A Physicist looks at Weather

© Fernando Caracena, 2015

1. Introduction

The weather has been on the minds of humans since prehistory. Hunter gathers planned around anticipated weather changes that were associated with the change of seasons. Ancient farmers, of course, read the sky for favorable weather. Ancient mariners watched for storms. Today, weather programs on televison are a necessary part of TV programming. People are interested in the weather; want to know more about it; and understand how it works. And so was I as a child. When in high school, I used to climb to the top of a hogback ridge near my house to watch the weather from the top. I had many interests then, mostly in the sciences. My main interest was in physics. I saw the weather as a complex of physical processes in a gaseous fluid.


The study of the atmosphere and weather is called meteorology; but the term is often loosely applied. In this field, the various functions that are kept separately defined in other areas are all run together. Technical fields are usually organized in three levels: science, engineering, and technology. The term meteorology and meteorologist are often applied to all three levels: the guys that take weather observations, the TV weather guy or gal, the guy that encodes algorithms for weather predictions and displays, and the weather forecaster. They all call themselves meteorologists and what they do, meteorology. When I worked at weather research, I had to keep correcting others from referring to me as a meteorologist. I would tell them that I was a physicists working on weather related problems. There was a difference in focus there.

Scientists Who were interested in Weather

Aristotle , who is considered the father of meteorology wrote a book called Meteorology. He would be considered more of a philosopher, or perhaps a natural philosopher. But we could mark the beginning of the study of weather as a science with Aristotle. In those ancient days there was also interested in weather forecasting, but it was more like astrology compared to astronomy today.  Theophrastus  compiled a book on weather forecasting, called the Book of Signs.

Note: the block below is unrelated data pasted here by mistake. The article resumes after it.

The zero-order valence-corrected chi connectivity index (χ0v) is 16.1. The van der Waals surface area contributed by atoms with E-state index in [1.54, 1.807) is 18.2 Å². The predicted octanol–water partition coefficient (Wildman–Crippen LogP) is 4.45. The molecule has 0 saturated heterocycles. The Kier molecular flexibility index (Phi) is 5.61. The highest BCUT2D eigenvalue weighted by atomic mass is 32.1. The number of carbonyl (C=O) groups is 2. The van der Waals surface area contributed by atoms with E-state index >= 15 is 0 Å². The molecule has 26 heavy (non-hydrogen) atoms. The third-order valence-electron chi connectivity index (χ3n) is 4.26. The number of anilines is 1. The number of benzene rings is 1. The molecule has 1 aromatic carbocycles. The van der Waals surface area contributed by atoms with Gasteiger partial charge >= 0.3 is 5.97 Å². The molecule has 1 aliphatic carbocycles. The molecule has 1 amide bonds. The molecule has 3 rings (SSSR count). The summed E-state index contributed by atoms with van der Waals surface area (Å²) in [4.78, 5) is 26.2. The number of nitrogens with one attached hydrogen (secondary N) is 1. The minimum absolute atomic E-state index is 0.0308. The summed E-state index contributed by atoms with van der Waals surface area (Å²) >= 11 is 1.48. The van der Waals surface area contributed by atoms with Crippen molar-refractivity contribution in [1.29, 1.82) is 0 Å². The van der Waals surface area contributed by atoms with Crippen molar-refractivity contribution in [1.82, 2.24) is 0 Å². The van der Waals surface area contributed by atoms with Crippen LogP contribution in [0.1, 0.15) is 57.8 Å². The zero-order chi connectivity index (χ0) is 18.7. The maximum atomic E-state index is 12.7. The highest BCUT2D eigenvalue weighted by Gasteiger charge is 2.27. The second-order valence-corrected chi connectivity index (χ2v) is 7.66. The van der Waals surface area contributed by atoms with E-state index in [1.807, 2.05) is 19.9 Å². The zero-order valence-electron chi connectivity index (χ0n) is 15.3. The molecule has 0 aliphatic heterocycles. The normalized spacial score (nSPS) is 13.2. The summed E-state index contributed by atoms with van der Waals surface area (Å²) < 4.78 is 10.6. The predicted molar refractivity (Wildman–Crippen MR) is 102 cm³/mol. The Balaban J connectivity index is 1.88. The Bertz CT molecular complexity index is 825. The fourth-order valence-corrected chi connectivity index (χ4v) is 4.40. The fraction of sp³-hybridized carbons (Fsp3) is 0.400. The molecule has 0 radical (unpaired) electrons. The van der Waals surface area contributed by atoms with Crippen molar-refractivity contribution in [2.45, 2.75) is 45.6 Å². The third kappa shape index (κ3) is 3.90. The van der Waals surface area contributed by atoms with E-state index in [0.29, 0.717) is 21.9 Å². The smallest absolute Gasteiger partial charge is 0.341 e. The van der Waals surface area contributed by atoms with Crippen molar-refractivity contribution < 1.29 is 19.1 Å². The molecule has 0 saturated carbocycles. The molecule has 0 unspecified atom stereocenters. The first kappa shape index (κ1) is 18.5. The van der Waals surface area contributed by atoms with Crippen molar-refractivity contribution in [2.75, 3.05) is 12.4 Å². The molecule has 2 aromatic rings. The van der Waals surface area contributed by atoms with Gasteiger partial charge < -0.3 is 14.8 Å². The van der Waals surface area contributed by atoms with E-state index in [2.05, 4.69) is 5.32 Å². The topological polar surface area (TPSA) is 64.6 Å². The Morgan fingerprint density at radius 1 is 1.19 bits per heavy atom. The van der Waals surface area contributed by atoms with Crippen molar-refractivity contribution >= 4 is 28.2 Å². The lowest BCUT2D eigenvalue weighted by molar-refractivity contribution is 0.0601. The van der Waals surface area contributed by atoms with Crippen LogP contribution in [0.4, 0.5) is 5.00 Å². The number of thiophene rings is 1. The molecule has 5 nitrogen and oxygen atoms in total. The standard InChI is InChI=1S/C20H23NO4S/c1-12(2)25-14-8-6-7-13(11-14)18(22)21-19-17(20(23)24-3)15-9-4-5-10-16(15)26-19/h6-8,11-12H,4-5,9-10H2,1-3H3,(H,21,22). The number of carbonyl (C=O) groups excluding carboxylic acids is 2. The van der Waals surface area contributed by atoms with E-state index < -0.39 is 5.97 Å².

A painting of Benjamin Franklin by Benjamin West

A painting by Benjamin West (1738-1820), showing Benjamin Franklin flying a kite in a thunderstorm. From Wikimedia, in the public daomain.

Who has not heard of Benjamin Franklin's famous kite experiment, which is dramatically portrayed by Benjamin West's painting (Fig. 1)? Franklin, who dabbled in various sciences, demonstrated that lightning is a form of electricity. He also experimented with a variety of electrical gadgets, which impressed visitors to his laboratory. A lucky person, he lived a charmed life. Some others trying to duplicate his experiments were electrocuted in the process.

Vilhelm Bjerknes,  a physicist at the University of Stockholm, developed a model of the operation of the Earth's atmosphere based on set of partial differential equations, called the primitive equations.  This model would become

a means of forecasting the weather based on computations made on observations as input. In the 1920s Lewis Fry Richardson made the first attempt to make a numerically based weather forecast for a couple of points in Europe by using Bjerknes's model. It may have been considered a beau geste at the time. It took about six months to calculate a six hour forecast for very limited places, and the calculation turn out wrong anyway. However, this effort recorded in the scientific literature charted a path that others would later follow successfully using the developing digital computer as the computational engine. In time, numerical weather forecasts were produced ahead of the forecast period, and covered large portions of the globe.

Carl-Gustaf Arvid Rossby a scientist who studied under Bjerknes produced the first operational numerical weather forecast in in 1954 in Sweden based on Bjerknes's model.

Today, numerical prognostic models are being improved and refined around the world by various groups, who are taking advantage of advances in computer science and technology. Does that mean that we understand the weather better? I think not. Numerical weather forecasts are based on approximate input and produce approximate output. A given forecast has only a limited probability of being right, and its likelihood of being correct diminishes with the advance time of the forecast. The longer range of the forecast, the more likely it is to be wrong.

For the above reasons, this post and future ones on this subject aim to satisfy some of the curiosity of the the reader, not to prepare the reader to do meteorology, but rather to gain some intuitive understanding of the weather, and how it works.

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